I think that both the writing and the directing by Justin Tipping were tremendous in this film. There never seemed to be much of an agenda being forcefully pushed onto the audiences through the stories or the characters. Instead we’re witnessing the development of a boy discovering and navigating through the realities of masculinity in his own social context. If you’re like me, you’ll be intrigued and maybe even fascinated with the sneaker culture, perception of manhood and the great lengths taken to achieve it. On a more technical side, Tipping also includes some great symbolism through use of the other character in this film, the Astronaut. It wasn’t too deep of a metaphorical symbol, but it was powerfully effective in its representation. (You’ll see what I mean in the film.)
What was even better was that we’re not isolated to just one perspective throughout the film. When we’re exposed to some of the other character’s points of view, the scope of the film not only changes, but it also challenges your preconceived notions of the characters themselves. This certainly helps the movie evolve into something much deeper than the simplistic portrayal that the trailer suggests.
The film also doesn’t hold back in regards to its vulgarity, drug use, and violence. (Parents be advised) It’s as “real” as it gets in how it portrays a small glimpse of potential inner city culture. What can be appreciated in this genuine depiction is that it encompasses a blend of drama, comedy, and even some action.
Jahking Guillory (plays “Brandon”) does a wonderful job of showing the transition to “manhood” in this story. (He’s definitely got a bright future) Kofi Siriboe (Flaco) also showed off his acting chops by displaying a character that wasn’t as one-dimensional as many may think. The rest of the supporting cast such as Mahershala Ali, Christopher Jordan Wallace and Christopher Meyer also gave meaningful performances that add on to the multiple layers of this film.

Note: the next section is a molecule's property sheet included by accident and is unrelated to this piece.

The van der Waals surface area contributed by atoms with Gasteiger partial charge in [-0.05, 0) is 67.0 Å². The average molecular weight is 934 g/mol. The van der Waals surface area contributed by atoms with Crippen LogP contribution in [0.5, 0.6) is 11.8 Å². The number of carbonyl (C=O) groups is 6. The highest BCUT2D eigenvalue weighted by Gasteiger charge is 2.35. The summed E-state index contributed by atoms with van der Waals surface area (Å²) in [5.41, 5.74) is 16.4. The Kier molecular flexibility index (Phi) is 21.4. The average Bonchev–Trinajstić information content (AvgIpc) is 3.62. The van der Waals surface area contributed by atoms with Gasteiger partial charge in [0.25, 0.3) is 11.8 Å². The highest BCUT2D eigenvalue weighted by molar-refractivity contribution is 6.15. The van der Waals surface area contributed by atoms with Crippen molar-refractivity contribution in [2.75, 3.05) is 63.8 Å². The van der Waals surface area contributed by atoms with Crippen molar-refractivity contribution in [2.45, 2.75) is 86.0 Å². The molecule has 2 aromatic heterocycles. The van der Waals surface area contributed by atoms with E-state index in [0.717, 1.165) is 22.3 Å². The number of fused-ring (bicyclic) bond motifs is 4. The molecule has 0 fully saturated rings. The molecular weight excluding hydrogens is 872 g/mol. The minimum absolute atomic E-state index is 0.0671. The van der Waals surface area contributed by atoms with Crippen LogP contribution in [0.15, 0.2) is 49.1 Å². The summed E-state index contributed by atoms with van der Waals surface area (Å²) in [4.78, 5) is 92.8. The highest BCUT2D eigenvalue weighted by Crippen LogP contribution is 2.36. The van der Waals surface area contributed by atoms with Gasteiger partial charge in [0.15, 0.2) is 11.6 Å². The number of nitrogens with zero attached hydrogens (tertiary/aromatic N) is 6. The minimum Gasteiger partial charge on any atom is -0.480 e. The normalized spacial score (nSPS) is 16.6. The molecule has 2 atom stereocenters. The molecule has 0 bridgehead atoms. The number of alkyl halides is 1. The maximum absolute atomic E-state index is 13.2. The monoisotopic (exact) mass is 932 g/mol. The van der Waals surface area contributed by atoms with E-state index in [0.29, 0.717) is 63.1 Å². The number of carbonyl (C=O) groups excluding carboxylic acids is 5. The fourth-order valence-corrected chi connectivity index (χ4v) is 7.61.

I’ve got nothing…
The movie Kicks probably gives new meaning to “Shoes Make the Man”. I’ll be the first to admit that when I initially started watching this, I was rolling my eyes at the level of adoration the main character had over just a pair of shoes. However, the more you watch the film, the more it challenges you to break free of your own social context. I think it’s also important that if you’re not familiar with life of the inner city, or the sneaker culture, then go into this film with a very open mind. It is not a representation of all minorities in the inner city. It’s not a bunch of stereotypes being portrayed either.
Kicks shows a lot of heart even in the midst of the turmoil that can plague an impoverish community. So what I appreciated was how this movie reminds you that those shoes, those ideals of masculinity, and the means they go through to obtain them all are simply a part of their reality.
If I had to compare this movie to others, I’d say it’s a combination of Dope + Menace II Society + Boyz N The Hood. It’s a phenomenal movie that I think exceeds expectations. In my opinion, Kicks is one of the best movies you probably haven’t heard about until now. Go see it however you can.